While the excellent analyses above stand on their own, I should point out that an experiment of this nature was actually carried out in Britain
in 2001.1 Schoolchildren
across the country all jumped (from the ground, to avoid the distance problems of uneven chairs) at the same time, to determine what result (if any) there might be. While the Earth
was not noticeably affected, researchers in Britain noted that local seismograph
s recorded the event, with the strength of (approximately) an earthquake of magnitude 2 on the Richter Scale
. (Note: m_turner informs me helpfully that a M2 earthquake is equivalent to the energy release (roughly) of 1 ton of TNT.)
We might, therefore, attempt to scale up from the number of participating children in Britain (something around one million) to the number of Chinese. There remains the problem, however, of arc coverage and of coordination. In our case, we are looking at the local vibratory effects of the Jump, not the aggregate effect on the Earth's orbit/spin. This makes things harder; we would need to know the number of Chinese, where they were jumping in relation to each other, and how much they weighed! This is because of the effects of interference.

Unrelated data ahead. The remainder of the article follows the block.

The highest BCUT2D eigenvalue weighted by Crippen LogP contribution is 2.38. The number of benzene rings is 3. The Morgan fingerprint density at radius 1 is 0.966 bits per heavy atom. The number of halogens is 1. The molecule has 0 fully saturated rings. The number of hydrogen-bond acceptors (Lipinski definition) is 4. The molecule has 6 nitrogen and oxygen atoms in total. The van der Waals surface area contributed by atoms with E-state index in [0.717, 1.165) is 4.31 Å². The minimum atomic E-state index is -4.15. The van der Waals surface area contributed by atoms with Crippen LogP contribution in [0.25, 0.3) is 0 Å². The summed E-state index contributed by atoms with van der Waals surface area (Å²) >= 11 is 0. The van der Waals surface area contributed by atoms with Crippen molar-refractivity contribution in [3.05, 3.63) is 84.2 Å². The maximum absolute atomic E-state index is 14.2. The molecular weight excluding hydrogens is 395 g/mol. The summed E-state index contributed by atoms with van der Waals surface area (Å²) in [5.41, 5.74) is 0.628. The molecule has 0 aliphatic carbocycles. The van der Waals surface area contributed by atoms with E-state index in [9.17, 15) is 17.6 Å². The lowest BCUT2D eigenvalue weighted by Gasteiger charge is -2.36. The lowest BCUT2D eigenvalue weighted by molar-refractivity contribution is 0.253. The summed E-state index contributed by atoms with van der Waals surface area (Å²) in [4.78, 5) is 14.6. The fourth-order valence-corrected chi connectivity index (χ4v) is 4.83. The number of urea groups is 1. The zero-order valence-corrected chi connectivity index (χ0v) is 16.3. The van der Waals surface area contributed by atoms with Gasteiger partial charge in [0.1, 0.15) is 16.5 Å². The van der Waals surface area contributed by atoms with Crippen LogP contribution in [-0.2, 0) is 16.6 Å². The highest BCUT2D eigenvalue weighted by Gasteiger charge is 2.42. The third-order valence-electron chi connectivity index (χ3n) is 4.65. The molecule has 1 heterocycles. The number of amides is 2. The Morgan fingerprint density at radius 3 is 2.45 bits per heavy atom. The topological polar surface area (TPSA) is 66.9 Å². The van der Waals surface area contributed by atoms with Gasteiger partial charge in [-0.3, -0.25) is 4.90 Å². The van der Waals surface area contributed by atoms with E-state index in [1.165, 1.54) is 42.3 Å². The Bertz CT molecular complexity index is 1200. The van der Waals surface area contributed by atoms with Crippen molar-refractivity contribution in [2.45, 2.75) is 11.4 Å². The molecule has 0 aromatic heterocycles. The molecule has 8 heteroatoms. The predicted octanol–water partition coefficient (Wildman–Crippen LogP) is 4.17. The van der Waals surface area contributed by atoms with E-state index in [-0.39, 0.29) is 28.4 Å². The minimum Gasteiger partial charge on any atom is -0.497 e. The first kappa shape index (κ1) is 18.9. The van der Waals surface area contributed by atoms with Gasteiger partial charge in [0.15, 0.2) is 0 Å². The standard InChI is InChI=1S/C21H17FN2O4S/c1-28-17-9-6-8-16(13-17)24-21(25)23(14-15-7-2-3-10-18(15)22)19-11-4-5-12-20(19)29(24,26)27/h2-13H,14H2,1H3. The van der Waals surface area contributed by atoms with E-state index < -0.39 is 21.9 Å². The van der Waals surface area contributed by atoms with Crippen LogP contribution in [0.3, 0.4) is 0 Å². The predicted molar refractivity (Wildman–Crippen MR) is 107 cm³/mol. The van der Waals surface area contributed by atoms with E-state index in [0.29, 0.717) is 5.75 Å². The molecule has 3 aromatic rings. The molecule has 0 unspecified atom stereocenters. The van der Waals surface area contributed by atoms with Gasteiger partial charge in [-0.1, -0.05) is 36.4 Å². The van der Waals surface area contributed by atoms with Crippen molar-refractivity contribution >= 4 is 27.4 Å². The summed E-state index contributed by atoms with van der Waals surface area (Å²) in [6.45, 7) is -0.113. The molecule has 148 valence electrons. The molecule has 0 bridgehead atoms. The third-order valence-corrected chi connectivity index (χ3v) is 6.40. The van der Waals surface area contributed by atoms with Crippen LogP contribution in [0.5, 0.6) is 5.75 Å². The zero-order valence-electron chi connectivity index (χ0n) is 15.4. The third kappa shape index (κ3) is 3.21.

Assume the speed of sound in earth is speed s. This is the speed at which the vibrations from each Jump would propagate outwards from the spot of each Jumper. Now, if the jumpers are the correct distance apart, it is quite possible for the vibrations to meet when precisely out of phase with each other (that is, when the period of one wave is 180 degrees from the other). If this happens, physics tells us that for the zone of interaction where this condition occurs the net result will be zero - it will be as if no wave passed at all.
So, to really be sure, we'd need to know the average separation distance of the Jumpers' feet, the speed of sound s in their floors, and where (exactly) they were all standing. Otherwise, there is a very small but non-zero chance that when they jumped, they would cancel out each other at the surface point of measurement!
1: The reference is from Slashdot, posted September 7, 2001. Unfortunately, it was just a pointer to a Yahoo! news page which has expired; I'll endeavor to hunt down the original story.